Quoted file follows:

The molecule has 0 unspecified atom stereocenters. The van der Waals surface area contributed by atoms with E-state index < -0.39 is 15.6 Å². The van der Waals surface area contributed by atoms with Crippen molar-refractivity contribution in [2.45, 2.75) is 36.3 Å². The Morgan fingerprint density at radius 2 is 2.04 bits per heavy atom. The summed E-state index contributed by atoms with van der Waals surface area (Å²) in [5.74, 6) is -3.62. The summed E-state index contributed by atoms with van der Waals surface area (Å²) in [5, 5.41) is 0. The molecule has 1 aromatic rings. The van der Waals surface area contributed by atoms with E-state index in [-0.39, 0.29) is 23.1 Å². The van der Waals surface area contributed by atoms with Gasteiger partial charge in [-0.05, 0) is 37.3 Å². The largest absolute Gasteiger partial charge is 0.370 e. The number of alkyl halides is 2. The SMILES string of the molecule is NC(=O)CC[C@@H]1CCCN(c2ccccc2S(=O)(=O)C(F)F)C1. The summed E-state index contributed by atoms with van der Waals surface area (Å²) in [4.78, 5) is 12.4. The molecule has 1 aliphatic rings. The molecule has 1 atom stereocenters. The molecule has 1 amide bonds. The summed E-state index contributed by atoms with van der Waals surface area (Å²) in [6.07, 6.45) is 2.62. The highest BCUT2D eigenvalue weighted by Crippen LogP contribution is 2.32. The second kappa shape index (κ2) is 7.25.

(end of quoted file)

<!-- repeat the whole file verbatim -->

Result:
The molecule has 0 unspecified atom stereocenters. The van der Waals surface area contributed by atoms with E-state index < -0.39 is 15.6 Å². The van der Waals surface area contributed by atoms with Crippen molar-refractivity contribution in [2.45, 2.75) is 36.3 Å². The Morgan fingerprint density at radius 2 is 2.04 bits per heavy atom. The summed E-state index contributed by atoms with van der Waals surface area (Å²) in [5.74, 6) is -3.62. The summed E-state index contributed by atoms with van der Waals surface area (Å²) in [5, 5.41) is 0. The molecule has 1 aromatic rings. The van der Waals surface area contributed by atoms with E-state index in [-0.39, 0.29) is 23.1 Å². The van der Waals surface area contributed by atoms with Gasteiger partial charge in [-0.05, 0) is 37.3 Å². The largest absolute Gasteiger partial charge is 0.370 e. The number of alkyl halides is 2. The SMILES string of the molecule is NC(=O)CC[C@@H]1CCCN(c2ccccc2S(=O)(=O)C(F)F)C1. The summed E-state index contributed by atoms with van der Waals surface area (Å²) in [4.78, 5) is 12.4. The molecule has 1 aliphatic rings. The molecule has 1 atom stereocenters. The molecule has 1 amide bonds. The summed E-state index contributed by atoms with van der Waals surface area (Å²) in [6.07, 6.45) is 2.62. The highest BCUT2D eigenvalue weighted by Crippen LogP contribution is 2.32. The second kappa shape index (κ2) is 7.25.